Rising Sugar Prices Could Cause an Unhappy Halloween This Year

Sugar prices have risen exponentially this year and could translate into higher candy prices come Halloween. Thanks to a confluence of factors, the term “sugarflation” has become a thing.

In particular, inclement weather has been a primary catalyst for lower supply, namely the emergence of El Niño. As such, global suppliers such as Asia and Brazil are unable to meet demand. Drought and other harsh weather conditions aren’t conducive to growth.

Nidhi Jain, an associate specialist at The Smart Cube, a research firm said, “The intensity of the dry season that El Niño is set to influence this year could result in a 10%–15% reduction in sugarcane yield globally.”

As such, this could flow over into higher candy prices on October 31. Consumers continue to feel the pinch on sugar-related food items.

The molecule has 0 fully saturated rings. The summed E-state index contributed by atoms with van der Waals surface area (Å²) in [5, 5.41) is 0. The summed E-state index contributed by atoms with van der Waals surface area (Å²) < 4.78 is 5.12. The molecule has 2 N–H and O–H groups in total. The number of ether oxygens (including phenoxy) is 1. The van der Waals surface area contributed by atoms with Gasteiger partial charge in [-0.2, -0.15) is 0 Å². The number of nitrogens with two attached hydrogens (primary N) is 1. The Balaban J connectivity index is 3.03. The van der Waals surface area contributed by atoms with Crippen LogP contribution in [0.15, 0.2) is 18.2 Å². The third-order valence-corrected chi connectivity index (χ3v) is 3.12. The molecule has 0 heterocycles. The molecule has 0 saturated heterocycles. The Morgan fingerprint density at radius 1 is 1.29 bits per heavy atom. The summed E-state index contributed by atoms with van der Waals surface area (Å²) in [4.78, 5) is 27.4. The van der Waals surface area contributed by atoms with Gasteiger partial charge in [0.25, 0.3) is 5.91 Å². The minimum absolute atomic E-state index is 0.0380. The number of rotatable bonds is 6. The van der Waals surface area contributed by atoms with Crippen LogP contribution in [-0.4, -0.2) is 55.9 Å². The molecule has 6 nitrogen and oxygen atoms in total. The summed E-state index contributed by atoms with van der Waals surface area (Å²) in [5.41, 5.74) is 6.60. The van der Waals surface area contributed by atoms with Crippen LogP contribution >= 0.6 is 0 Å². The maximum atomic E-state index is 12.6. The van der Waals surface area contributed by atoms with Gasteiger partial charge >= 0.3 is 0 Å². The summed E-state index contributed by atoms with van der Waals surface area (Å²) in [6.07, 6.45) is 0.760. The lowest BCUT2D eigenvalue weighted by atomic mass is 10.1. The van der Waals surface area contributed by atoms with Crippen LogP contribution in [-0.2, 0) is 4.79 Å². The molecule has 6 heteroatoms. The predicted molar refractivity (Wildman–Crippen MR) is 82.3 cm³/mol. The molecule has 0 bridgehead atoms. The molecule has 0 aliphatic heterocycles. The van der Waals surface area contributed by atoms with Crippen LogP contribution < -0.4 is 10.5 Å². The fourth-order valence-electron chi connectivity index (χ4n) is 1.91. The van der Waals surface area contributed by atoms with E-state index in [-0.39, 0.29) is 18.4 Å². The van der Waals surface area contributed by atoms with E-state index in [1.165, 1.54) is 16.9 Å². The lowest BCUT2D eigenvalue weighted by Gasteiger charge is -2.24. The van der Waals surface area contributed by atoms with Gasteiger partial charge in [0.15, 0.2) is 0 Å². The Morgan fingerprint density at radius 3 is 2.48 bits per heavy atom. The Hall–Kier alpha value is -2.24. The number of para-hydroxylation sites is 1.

“Your sweet tooth may have to pay a pretty penny to be satisfied,” said Lisa Thompson, a savings expert for the Shopmium cashback app, in an Axios report.

Major food companies are also dealing with soaring sugar prices. This might help with the bottom line, but is it sustainable in the long term?

“Major sweets and snack makers Hershey and Mondelez, which produce brands including Reese’s Peanut Butter Cups and Sour Patch Kids, are also dealing with high sugar prices, contributing to rising costs, executives said during company earnings calls in April,” a Wall Street Journal article noted.

Trading the Higher Trend

Traders who want to capitalize on rising sugar prices don’t have to resort to futures exposure. Another option for easy ingress is the Teucrium Sugar ETF (CANE) — the only sugar ETF on the market.

It seeks to have the daily changes in the NAV of shares reflect those in the sugar market for future delivery. A weighted average of the closing settlement prices for three futures contracts for No. 11 Sugar, traded on the ICE Futures US, measures this. The fund seeks to achieve its investment objective by investing under normal market conditions in Benchmark Component Futures Contracts.

For more news, information, and analysis, visit the Commodities Channel.